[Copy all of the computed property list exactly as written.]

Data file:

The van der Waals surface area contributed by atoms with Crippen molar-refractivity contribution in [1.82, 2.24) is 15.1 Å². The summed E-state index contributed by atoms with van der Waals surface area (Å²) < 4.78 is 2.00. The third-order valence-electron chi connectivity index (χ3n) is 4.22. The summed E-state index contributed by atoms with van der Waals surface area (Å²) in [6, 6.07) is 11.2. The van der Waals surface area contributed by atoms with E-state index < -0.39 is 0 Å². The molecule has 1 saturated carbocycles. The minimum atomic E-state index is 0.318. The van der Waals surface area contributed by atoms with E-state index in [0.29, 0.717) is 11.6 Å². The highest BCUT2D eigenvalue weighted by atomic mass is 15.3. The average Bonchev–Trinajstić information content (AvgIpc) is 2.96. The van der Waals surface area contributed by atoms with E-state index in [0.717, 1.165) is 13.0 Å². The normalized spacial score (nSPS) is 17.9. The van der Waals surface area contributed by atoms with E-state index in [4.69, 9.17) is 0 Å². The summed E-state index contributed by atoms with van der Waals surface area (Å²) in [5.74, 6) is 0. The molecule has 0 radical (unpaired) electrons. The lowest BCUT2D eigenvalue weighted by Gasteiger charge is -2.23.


The van der Waals surface area contributed by atoms with Crippen molar-refractivity contribution in [1.82, 2.24) is 15.1 Å². The summed E-state index contributed by atoms with van der Waals surface area (Å²) < 4.78 is 2.00. The third-order valence-electron chi connectivity index (χ3n) is 4.22. The summed E-state index contributed by atoms with van der Waals surface area (Å²) in [6, 6.07) is 11.2. The van der Waals surface area contributed by atoms with E-state index < -0.39 is 0 Å². The molecule has 1 saturated carbocycles. The minimum atomic E-state index is 0.318. The van der Waals surface area contributed by atoms with E-state index in [0.29, 0.717) is 11.6 Å². The highest BCUT2D eigenvalue weighted by atomic mass is 15.3. The average Bonchev–Trinajstić information content (AvgIpc) is 2.96. The van der Waals surface area contributed by atoms with E-state index in [0.717, 1.165) is 13.0 Å². The normalized spacial score (nSPS) is 17.9. The van der Waals surface area contributed by atoms with E-state index in [4.69, 9.17) is 0 Å². The summed E-state index contributed by atoms with van der Waals surface area (Å²) in [5.74, 6) is 0. The molecule has 0 radical (unpaired) electrons. The lowest BCUT2D eigenvalue weighted by Gasteiger charge is -2.23.